‘Repair cafés’ are on the rise as a way to repair old things instead of replacing them. This is not only sustainable but it also saves money. The same development is taking place in the manufacturing industry. Researchers of the EU project RECLAIM are developing algorithms and programmes to make predictions about the remaining service life of machines, to extend their life expectancy, and to modernise the plants. If it is possible to maximise the service life of manufacturing plants, both the environment and companies will benefit.
Until a few years ago, anyone who found their home appliances no longer working was faced with only one option: buying a replacement. However, for more than a decade, the repair café movement has helped people repair their old machines by working with expert volunteers. This saves people money and feeds into the idea of a circular economy in which raw materials can be reused repeatedly.
It is a concept that offers hope for Europe’s manufacturing industry, where many large production plants are approaching their natural end of life. Replacing the old equipment too early is an unnecessary expense while replacing it too late would result in production losses and chaos. Ecologically and economically, it would make the most sense to optimally use or even extend the service life of a machine.
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Old Machines With New Strengths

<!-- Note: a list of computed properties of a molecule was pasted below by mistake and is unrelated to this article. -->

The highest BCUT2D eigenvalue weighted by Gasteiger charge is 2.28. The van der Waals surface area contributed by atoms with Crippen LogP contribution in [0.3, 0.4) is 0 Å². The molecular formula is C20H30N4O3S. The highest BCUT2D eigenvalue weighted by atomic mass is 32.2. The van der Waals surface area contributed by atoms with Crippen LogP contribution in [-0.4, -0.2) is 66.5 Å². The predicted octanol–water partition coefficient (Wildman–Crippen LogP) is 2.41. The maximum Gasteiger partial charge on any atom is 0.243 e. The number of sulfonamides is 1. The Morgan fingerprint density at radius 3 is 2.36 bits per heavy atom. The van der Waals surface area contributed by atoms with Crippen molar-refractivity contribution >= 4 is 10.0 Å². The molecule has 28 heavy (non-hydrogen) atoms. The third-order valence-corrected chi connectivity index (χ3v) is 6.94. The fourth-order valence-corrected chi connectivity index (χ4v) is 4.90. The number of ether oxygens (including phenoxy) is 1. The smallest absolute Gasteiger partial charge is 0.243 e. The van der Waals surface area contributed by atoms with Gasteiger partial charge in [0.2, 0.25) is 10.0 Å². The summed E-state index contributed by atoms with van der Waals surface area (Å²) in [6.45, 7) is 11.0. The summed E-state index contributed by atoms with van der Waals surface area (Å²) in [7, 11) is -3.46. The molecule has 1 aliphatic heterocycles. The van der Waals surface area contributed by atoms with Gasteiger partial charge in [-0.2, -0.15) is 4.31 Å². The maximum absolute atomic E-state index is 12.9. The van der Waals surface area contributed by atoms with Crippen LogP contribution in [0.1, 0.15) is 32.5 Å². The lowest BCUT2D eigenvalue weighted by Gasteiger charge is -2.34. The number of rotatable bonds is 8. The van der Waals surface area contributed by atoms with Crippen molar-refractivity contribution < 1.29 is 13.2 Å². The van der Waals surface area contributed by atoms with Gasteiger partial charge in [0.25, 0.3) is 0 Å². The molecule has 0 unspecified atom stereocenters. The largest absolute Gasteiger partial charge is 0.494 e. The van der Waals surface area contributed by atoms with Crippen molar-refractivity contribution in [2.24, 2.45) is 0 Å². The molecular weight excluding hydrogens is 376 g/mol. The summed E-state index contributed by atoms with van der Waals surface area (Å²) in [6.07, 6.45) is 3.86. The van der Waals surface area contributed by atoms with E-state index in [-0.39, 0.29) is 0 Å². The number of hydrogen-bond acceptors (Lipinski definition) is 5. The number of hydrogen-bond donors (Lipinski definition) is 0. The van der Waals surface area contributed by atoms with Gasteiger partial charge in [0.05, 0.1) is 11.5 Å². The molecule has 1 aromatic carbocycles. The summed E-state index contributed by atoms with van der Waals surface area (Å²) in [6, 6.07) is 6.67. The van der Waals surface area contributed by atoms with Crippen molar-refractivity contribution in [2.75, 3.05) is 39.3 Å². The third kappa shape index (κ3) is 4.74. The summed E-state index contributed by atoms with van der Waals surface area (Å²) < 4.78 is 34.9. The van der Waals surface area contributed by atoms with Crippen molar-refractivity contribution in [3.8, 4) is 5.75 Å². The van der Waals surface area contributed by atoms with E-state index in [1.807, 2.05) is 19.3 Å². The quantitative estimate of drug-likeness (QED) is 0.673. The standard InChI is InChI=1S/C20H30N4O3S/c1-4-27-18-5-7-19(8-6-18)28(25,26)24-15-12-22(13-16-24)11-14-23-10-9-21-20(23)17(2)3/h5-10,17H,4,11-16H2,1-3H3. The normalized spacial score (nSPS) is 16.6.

Solving this can be achieved through a combination of sensor technology, data sets and digital tools that provide an informed decision-making framework, explained Melanie Gralow from the Steinbeis Europa Zentrum, an organisation for innovation consulting and research funding based in Karlsruhe, Germany. To do this, she said, one analyses the current running times of a plant, what faults occur, and what risk components exist.
“Based on that, you can then make predictions and extend the time a machine is in operation.”
Algorithms and programmes to make predictions about the remaining life of machines to extend their life expectancy and to modernise plants are being developed by experts in the EU research programme RECLAIM, for example.
First, those involved in the project look at specific use cases. However, the solutions for this must be designed flexibly so they can be transferred to other industries and other production systems.
“The parameters used have a certain degree of flexibility, for example which parameters are used or from which parameters values are read in,” Gralow explained. In addition, new standards could emerge from projects like RECLAIM and facilitate broad applicability as industry standards.
Technical Solutions Already Exist
Fundamental questions need to be clarified, such as how sensor technology and data acquisition can be combined to monitor the machines in real-time, and how software and algorithms can then access and evaluate this data. Another question is what role can machine learning and “digital twins”, a complete software model of the physical plant, play. Only when these steps are clear can the optimisation of the respective plant begin.
Often, no new technical methods need to be developed.